As always, here’s the weekly post prologue urging you to listen to quality, informative audio entertainment in the form of the Steelers Roundtable show on TribLive Radio. Mark Kaboly, Ralph Paulk and I discuss how the Broncos defense’s dominating performance in the Super Bowl relates to the Steelers’ immediate future. We also delve some into the team’s free agency priorities. It’s the final show for six weeks, so click here to listen now while you have the chance!
While you’re at it, check out Monday’s episode of The Kaboly Show – although it continues year-round, because Mark is special.
The 2015 season began with a degree of promise for Daniel McCullers. Coming off a rookie season in which he gradually went from “project” to “usable rotational defensive lineman” as a 22-year-old sixth-round pick, it was looking as if the Steelers might have found something in the former Tennessee Volunteer who stands 6 feet 7 and weights, oh, somewhere in the neighborhood of between 350-400 pounds.
McCullers played 35 snaps during the first two games of this past season, and one school of thought was that he was being groomed to take over as the top nose tackle with Steve McLendon scheduled to become in unrestricted free agent in March.
But then a knee injury struck McCullers, and he missed the next three games. He’d end up playing just 70 snaps over the final 11 games of the season – 26 of which coming Nov. 1 against Cincinnati when end Stephon Tuitt was out because of injury. In Seattle four weeks later, McCullers didn’t play at all. He played just 12 snaps over the final five games (counting playoffs).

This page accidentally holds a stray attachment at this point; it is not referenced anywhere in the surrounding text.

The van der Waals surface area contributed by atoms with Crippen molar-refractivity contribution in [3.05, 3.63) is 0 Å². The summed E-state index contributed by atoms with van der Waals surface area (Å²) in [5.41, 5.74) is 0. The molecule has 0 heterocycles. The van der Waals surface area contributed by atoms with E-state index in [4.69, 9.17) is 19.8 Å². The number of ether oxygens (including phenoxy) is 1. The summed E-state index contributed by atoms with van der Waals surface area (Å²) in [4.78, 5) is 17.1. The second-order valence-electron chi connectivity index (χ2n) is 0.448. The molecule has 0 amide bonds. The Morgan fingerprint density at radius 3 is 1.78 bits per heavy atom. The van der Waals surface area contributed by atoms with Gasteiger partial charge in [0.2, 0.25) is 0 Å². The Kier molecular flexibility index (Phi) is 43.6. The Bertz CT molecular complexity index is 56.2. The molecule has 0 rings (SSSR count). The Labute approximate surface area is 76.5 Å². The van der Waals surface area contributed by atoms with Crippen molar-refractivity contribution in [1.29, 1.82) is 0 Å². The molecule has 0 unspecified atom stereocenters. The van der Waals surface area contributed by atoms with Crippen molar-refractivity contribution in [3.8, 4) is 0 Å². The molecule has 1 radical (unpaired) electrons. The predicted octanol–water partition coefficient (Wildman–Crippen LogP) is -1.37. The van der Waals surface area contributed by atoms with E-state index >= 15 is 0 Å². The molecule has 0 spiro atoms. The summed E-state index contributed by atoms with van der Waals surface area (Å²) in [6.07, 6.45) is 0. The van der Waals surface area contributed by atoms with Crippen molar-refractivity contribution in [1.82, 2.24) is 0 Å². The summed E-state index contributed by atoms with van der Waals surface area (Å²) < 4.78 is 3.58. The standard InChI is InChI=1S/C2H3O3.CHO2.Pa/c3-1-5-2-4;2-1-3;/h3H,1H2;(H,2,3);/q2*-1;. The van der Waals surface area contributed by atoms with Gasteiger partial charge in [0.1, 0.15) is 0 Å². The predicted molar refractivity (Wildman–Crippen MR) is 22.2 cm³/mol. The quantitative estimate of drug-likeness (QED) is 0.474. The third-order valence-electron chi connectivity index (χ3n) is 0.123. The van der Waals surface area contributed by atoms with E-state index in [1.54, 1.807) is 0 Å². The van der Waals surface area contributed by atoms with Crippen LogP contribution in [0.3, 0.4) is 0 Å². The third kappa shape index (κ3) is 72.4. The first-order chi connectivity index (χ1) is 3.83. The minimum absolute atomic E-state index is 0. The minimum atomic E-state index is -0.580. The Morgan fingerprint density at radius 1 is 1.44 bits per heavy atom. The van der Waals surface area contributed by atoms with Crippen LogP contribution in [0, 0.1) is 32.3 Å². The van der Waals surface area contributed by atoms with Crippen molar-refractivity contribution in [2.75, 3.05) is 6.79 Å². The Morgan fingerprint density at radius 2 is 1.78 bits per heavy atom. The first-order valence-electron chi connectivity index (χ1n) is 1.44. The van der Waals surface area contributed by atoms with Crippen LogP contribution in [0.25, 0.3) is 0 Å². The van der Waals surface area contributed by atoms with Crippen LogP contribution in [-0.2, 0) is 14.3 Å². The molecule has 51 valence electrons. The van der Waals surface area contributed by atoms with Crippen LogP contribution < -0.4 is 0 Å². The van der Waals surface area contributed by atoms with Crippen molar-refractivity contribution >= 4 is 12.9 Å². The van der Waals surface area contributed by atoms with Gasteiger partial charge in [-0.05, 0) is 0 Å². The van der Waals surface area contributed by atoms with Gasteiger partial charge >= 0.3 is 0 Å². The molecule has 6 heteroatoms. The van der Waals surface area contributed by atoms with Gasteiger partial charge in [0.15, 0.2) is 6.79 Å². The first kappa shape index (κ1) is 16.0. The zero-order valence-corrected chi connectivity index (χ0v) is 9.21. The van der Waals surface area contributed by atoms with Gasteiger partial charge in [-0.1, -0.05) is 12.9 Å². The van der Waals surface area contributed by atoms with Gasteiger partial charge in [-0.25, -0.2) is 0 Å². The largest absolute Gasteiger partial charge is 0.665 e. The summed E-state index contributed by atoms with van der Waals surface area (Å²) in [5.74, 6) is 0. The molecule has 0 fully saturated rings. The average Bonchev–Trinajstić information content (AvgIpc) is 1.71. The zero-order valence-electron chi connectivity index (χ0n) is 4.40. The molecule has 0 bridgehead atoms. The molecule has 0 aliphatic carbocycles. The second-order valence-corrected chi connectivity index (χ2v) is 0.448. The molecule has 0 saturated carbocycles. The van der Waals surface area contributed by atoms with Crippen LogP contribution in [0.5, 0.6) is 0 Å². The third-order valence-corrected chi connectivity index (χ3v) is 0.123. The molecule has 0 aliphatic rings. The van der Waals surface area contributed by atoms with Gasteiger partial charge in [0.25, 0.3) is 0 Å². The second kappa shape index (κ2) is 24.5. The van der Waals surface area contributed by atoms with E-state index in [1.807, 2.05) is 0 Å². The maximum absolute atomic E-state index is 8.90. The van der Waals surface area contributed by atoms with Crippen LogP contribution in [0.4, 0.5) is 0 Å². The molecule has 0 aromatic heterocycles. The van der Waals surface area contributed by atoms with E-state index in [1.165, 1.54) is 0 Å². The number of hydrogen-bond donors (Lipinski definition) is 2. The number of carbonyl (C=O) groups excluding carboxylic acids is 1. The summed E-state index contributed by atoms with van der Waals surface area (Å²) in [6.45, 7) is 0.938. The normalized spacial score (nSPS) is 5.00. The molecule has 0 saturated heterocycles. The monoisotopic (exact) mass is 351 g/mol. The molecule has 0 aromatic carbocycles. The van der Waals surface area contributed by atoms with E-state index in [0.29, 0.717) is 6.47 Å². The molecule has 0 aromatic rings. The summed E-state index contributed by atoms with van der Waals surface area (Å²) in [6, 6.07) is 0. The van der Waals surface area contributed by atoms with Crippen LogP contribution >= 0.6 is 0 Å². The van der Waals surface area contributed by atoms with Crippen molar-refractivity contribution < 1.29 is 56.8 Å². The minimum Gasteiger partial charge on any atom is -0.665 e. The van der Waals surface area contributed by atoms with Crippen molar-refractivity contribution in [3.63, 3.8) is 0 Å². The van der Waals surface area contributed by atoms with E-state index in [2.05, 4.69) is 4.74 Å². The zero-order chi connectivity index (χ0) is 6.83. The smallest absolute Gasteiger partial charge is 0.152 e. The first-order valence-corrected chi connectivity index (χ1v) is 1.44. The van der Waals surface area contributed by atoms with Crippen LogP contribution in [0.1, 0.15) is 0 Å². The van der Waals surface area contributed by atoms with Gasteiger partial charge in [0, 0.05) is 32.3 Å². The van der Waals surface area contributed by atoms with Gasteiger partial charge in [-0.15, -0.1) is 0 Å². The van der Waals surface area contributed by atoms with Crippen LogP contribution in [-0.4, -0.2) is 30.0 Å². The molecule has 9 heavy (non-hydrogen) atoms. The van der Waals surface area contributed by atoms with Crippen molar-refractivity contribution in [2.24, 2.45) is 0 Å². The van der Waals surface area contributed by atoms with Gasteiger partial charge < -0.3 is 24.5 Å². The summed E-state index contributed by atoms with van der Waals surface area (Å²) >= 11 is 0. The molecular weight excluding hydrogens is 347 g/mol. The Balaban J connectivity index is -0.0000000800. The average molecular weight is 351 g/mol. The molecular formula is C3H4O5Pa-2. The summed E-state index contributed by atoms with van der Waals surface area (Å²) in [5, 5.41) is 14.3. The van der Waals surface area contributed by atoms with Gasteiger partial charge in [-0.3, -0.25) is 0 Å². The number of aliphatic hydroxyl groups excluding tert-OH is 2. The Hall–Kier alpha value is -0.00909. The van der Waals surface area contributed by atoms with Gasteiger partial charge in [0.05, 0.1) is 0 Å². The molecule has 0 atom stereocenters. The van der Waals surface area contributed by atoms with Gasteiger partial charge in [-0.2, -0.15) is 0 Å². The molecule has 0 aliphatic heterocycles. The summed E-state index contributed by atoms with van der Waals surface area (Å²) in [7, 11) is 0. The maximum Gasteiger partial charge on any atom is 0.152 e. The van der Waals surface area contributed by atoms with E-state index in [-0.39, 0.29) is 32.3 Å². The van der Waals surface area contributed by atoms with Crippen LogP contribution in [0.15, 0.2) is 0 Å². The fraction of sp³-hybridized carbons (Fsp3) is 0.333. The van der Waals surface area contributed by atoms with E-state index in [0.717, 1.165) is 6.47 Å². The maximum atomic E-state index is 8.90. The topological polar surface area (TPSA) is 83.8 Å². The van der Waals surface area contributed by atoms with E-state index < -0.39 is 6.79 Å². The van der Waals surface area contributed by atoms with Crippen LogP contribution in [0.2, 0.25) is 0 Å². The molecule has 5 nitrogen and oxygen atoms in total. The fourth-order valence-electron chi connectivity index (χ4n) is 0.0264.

It was clear that McCullers didn’t do enough to earn the coaches’ trust. On a team with a thin defensive line and one in which one of the stellar ends (Cameron Heyward) said after the season that he and Tuitt would prefer not to carry so heavy a load, McCullers wasn’t able to get on the field too much.
McCullers played about as much over the final 10 games of 2015 as he did in 2014, and he was mostly (barring an injury to someone else) just a subpackage, situational, specialized player.
Still, the big guy insists he was “most definitely” a better player in ’15 than he was as a rookie.
“I learned a lot being with the Steelers and with this D-line, being with Cam, Tuitt, all the guys, you learn so much,” McCullers told me last month. “And I’m gonna take it all in. I feel like I am progressing a lot and getting better each and every week.”
When McCullers was drafted, keeping his weight down was the concern that jumped out. It likely will always be something he has to keep in check, as his stated priorities for the offseason exhibit:
“My plan is just to stay in the best shape I can possible,” he said. “That’s the biggest thing, don’t lose my shape, don’t get out of shape and come back ready to go. And continue to work on my fundamentals and my technique.”
McCullers said the defensive line corps under coach John Mitchell are “close,” and his feelings toward McLendon – the 30-year-old, six-year vet ahead of him on the depth chart – prove that. If McLendon does leave as a free agent, especially considering fellow veteran Cam Thomas is also a UFA and not expected back, McCullers’ role might figure to expand.
“That’s up for the coaches do decide; that’s their job,” McCullers said. “But Steve is a great player; he helped us a lot this year and however it goes for him, I hope the best for him.”
While the importance of a nose tackle seems to dwindle every year in the increasingly pass-happy NFL, the Steelers still would likely think twice about letting McLendon walk. And even if he does, they’d likely bring in another veteran to replace him. Plus, there’s plenty of speculation they’ll be targeting d-line help in the draft.
There’s no shortage of moving pieces on the Steelers’ defensive line, but no matter how it plays out, the 2016 offseason and training camp could prove to be a big opportunity for “Big Dan” McCullers.